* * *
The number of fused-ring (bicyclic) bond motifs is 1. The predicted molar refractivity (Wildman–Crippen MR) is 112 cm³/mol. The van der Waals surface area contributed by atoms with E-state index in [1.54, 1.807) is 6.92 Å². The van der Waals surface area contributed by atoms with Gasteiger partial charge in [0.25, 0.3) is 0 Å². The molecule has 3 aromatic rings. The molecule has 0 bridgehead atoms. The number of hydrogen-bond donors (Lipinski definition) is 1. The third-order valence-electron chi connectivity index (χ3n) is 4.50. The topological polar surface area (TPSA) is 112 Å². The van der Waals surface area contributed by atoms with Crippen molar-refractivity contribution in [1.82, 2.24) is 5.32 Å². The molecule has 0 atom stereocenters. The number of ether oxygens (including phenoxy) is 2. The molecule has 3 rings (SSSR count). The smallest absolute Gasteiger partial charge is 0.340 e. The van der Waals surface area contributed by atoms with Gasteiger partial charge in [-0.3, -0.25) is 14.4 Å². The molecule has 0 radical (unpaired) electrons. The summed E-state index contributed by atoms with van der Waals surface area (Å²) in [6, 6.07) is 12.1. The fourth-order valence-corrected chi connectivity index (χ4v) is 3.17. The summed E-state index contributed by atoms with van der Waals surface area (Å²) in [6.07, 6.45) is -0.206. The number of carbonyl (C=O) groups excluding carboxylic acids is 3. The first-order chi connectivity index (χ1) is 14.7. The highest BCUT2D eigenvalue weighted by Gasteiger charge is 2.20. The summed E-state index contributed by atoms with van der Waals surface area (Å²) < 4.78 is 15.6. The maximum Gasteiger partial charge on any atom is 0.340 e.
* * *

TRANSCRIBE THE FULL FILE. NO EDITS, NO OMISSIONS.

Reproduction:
The number of fused-ring (bicyclic) bond motifs is 1. The predicted molar refractivity (Wildman–Crippen MR) is 112 cm³/mol. The van der Waals surface area contributed by atoms with E-state index in [1.54, 1.807) is 6.92 Å². The van der Waals surface area contributed by atoms with Gasteiger partial charge in [0.25, 0.3) is 0 Å². The molecule has 3 aromatic rings. The molecule has 0 bridgehead atoms. The number of hydrogen-bond donors (Lipinski definition) is 1. The third-order valence-electron chi connectivity index (χ3n) is 4.50. The topological polar surface area (TPSA) is 112 Å². The van der Waals surface area contributed by atoms with Crippen molar-refractivity contribution in [1.82, 2.24) is 5.32 Å². The molecule has 0 atom stereocenters. The number of ether oxygens (including phenoxy) is 2. The molecule has 3 rings (SSSR count). The smallest absolute Gasteiger partial charge is 0.340 e. The van der Waals surface area contributed by atoms with Gasteiger partial charge in [-0.3, -0.25) is 14.4 Å². The molecule has 0 radical (unpaired) electrons. The summed E-state index contributed by atoms with van der Waals surface area (Å²) in [6, 6.07) is 12.1. The fourth-order valence-corrected chi connectivity index (χ4v) is 3.17. The summed E-state index contributed by atoms with van der Waals surface area (Å²) in [6.07, 6.45) is -0.206. The number of carbonyl (C=O) groups excluding carboxylic acids is 3. The first-order chi connectivity index (χ1) is 14.7. The highest BCUT2D eigenvalue weighted by Gasteiger charge is 2.20. The summed E-state index contributed by atoms with van der Waals surface area (Å²) < 4.78 is 15.6. The maximum Gasteiger partial charge on any atom is 0.340 e.